The Nutty Professor The regrettably titled Nutty Professor II: The Klumps suffers from the very mistakes so nimbly avoided by the '96 hit. Its makers are mostly content to recycle the more memorable comic situations of its precursor, right down to the lengthy dream sequence in which Sherman imagines the havoc resulting from his biological abnormalities. Director Peter Segal simply amplifies, rather than builds upon, what worked the last time out; NP2K is, by and large, an expansion of the Shadyac film's infamous dinner-table sequence, a technical tour de force in which the Klump family--all embodied by Murphy, laboring under acres of prosthetics--break bread, then wind. As the title indicates, the Klumps' roles have been significantly beefed up for the sequel, affording the viewer the opportunity to savor the unparalleled spectacle of withered, toothless Grandma Klump going down on Buddy Love (yes, Murphy again) in a hot tub. The Klumps deserve more screen time, true, but not at Buddy's expense. Nutty Professor II features far too little Love--by far the funniest of Murphy's incarnations in the series. Buddy never gets the killer set piece he deserves; there's nothing here on par with the breathtaking showdown with Dave Chappelle's mega-obnoxious comic in the '96 version. Even worse, the new film kicks off by physically separating Buddy from Sherman, draining him like plasma from the professor's veins and later reconstituting him thanks to some stray DNA. It's a serious misstep, for the bite of NP1 (and the Lewis original even more so) lies in the fact that Buddy, self-assured bordering on predatory, is the ladies' man "ideal" that Sherman aspires to and would be if given half a chance. By turning Buddy from the manifestation of Sherman's unconscious--and, by extension, the collective unconscious of the American playboy--into little more than a pesky virus quickly expunged, Segal drains the concept of its subversive edge.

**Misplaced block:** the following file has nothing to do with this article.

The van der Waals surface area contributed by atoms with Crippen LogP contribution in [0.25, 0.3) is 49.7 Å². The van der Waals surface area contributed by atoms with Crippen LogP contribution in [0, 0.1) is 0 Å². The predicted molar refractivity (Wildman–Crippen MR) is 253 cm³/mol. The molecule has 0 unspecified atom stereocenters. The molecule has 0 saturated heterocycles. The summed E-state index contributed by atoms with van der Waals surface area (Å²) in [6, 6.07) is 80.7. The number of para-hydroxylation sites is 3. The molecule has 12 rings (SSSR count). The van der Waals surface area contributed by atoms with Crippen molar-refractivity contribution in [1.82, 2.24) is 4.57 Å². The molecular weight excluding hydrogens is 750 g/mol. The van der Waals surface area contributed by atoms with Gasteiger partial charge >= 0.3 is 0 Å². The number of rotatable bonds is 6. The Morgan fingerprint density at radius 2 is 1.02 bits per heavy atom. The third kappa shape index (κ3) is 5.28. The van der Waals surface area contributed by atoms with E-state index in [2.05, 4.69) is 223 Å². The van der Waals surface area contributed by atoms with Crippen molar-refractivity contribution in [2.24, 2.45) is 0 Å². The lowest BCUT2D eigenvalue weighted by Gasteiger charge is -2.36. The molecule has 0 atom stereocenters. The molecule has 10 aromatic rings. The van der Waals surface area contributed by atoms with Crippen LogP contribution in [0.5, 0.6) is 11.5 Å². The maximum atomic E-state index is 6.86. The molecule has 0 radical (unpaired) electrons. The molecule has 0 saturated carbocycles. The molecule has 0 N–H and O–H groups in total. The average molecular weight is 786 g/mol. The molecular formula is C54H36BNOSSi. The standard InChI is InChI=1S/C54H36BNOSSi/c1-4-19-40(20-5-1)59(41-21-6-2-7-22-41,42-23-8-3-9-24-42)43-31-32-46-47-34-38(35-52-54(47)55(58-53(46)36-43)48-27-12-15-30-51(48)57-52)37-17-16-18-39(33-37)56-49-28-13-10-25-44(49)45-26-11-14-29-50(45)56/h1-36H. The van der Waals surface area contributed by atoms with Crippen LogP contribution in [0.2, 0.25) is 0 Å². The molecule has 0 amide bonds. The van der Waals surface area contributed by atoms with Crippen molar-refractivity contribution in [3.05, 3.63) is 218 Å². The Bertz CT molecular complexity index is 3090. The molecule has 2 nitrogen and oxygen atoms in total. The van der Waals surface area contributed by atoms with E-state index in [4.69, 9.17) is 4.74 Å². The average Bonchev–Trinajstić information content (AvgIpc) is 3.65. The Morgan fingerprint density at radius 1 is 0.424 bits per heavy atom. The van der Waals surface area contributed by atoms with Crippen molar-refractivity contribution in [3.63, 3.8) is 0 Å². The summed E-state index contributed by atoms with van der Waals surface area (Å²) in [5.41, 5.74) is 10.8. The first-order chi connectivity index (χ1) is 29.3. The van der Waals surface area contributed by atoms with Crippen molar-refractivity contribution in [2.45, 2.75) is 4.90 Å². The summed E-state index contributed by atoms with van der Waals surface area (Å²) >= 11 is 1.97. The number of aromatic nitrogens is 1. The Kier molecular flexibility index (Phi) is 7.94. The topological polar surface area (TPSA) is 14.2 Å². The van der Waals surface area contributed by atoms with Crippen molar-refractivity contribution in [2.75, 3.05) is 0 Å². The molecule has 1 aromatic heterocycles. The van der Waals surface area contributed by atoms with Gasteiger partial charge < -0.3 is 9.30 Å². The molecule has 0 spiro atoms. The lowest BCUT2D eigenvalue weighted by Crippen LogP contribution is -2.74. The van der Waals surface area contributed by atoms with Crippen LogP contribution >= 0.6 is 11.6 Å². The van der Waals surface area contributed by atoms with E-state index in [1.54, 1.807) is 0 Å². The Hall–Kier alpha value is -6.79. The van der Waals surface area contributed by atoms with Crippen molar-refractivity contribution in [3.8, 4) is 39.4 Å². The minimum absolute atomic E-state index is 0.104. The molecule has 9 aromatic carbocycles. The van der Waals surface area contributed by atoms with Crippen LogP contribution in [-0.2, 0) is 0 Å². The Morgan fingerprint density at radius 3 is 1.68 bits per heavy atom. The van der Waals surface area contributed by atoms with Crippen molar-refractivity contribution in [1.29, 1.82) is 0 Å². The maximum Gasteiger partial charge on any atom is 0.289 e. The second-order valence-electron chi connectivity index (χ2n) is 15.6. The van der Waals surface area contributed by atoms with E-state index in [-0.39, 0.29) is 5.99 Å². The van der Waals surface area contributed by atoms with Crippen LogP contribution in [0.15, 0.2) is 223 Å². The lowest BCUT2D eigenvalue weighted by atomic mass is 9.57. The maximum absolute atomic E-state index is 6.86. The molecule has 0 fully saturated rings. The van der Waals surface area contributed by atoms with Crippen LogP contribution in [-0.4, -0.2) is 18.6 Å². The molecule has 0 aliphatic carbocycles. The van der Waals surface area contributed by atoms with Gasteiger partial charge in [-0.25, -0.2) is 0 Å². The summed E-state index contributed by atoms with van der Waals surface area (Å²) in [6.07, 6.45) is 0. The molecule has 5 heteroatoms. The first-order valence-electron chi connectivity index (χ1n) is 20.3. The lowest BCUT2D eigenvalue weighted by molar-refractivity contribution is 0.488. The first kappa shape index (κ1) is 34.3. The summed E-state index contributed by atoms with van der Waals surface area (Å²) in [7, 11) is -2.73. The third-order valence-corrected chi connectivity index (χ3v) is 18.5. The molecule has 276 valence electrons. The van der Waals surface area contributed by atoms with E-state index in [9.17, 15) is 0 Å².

With the wicked Buddy largely repressed, the focus shifts to Sherman, and Segal does his damnedest to reduce him to a pathetic figure. Nutty Professor II exemplifies the current schizophrenic state of American film comedy, juxtaposing tear-jerking episodes with scenes of flame-throwing flatulence. As for Murphy, he's as terrific as ever, but someone should tell him that less is more. His virtuosic turn in NP1 was justified by a compelling narrative; in the sequel his virtuosity has become its own justification. And when a movie star fellates himself onscreen, a metaphorical reading is inevitable.